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The Tenth Commandment

'Personal' from John W. Ritenbaugh

Everyone is out to acquire as much as possible for himself. The tenth commandment, however, governs this proclivity of human nature, striking at man's heart.

Learning from Clich├ęs

CGG Weekly by Staff

Whether we were born yesterday, born with a silver spoon in our mouth, or born and raised a stick in the mud, we hear and most likely use clichés a million times a day. ...

The Tenth Commandment (1998)

'Personal' from John W. Ritenbaugh

The Tenth Commandment: You Shall Not Covet

Controlling the Gap (Part One)

CGG Weekly by Bill Onisick

It is there for but a moment, a mere fraction of a second of time, and then it is gone, never to be seen again. It is how the training of our true character is tested, sometimes under the most severe circumstances. ...

The Tenth Commandment

Sermon by John W. Ritenbaugh

Coveting begins as a desire. Human nature cannot be satisfied, nothing physical can satisfy covetousness, and joy does not derive from materialism.

Points of Reference

Sermonette by Joseph B. Baity

Joe Baity draws a distinction between ancient mariners, who recognized they were off course due to stormy weather, and those of us today who may be unaware that we are off course on our spiritual journey. After a storm, those ancient mariners found steady,. . .

In Search of a Clear World View (Part Five)

Sermon by John W. Ritenbaugh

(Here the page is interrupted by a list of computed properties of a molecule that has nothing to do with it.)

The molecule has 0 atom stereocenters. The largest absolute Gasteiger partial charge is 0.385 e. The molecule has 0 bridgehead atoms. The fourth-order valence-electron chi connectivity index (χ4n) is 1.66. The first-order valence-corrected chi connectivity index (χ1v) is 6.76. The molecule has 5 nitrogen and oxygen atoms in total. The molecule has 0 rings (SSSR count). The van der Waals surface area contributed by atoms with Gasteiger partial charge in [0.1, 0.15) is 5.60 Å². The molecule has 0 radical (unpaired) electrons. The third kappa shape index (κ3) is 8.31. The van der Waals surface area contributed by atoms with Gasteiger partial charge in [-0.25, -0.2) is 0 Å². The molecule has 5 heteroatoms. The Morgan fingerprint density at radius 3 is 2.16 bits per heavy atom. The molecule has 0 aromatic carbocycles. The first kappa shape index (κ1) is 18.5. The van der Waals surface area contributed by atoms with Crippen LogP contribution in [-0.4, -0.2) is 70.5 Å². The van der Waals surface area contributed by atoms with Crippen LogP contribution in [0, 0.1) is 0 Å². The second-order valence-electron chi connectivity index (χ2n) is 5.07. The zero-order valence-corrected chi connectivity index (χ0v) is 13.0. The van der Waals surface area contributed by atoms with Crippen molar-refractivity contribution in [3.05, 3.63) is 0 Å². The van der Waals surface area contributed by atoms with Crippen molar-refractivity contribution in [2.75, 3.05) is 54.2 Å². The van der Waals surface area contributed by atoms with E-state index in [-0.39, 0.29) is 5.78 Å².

The apostle John warns us to be vigilant about the world, not loving its attitudes, mindsets, and frame of mind. We cannot both love the world and love God.

The Commandments (Part 19)

Sermon/Bible Study by John W. Ritenbaugh

John Ritenbaugh studies the "Get way" or the "Keep up with the Joneses" (lust or coveting) principle with which advertisers and politicians shamelessly (and successfully) manipulate us. A commentator once remarked, "All public crim. . .

God's Rest (Part 4)

Sermon by John W. Ritenbaugh

Coveting—lust—is a fountainhead of many other sins. Desiring things is not wrong, but desiring someone else's things promotes overtly sinful behavior.

Passover and I Corinthians 10

Sermon by John W. Ritenbaugh

Like the Old Testament examples, the Corinthians had a careless presumption, allowing themselves to lust, fornicate, tempt God, and murmur.

The Fifth Teacher (Part Three)

CGG Weekly by David C. Grabbe

As explained in Part One and Part Two, even though the Corinthian congregation had four exceptional teachers—including Jesus Christ Himself—their manifest carnality demonstrated that they were paying more heed to a fifth teacher ...

Knowing God: Formality and Customs (Part 4)

Sermon by John W. Ritenbaugh

John Ritenbaugh, focusing upon the redemptive process, indicates that redemption obligates us to glorify God in our bodies and our spirit. Spiritually, we are literally owned by Christ and are duty bound to do what He asks. Hair length and clothing are out. . .

The First Commandment: Idolatry

Sermon by John W. Ritenbaugh

Idolatry is the most frequently committed sin, seen in five commandments. God challenges us to either defend our body of beliefs or drop them in favor of His.

Deceiving the American Public

Commentary by John W. Ritenbaugh

John Ritenbaugh, reminding us that, although previously co-habiting, homosexual, lesbian, and same-sex marriage relationships were viewed with repulsion by society, political correctness has coerced society to look upon these decrepit liaisons as normal. T. . .

Intimacy with Christ (Part 3)

Sermon by John W. Ritenbaugh

John Ritenbaugh emphasizes that the ordinary cares of life- making a living and being concerned with our security- have the tendency to deflect us from our real purpose- seeking God's Kingdom (Matthew 6:33) Becoming overburdened with devotion to wealth or . . .


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The Berean: Daily Verse and Comment
The Berean: Daily Verse and Comment

Daily Verse and Comment

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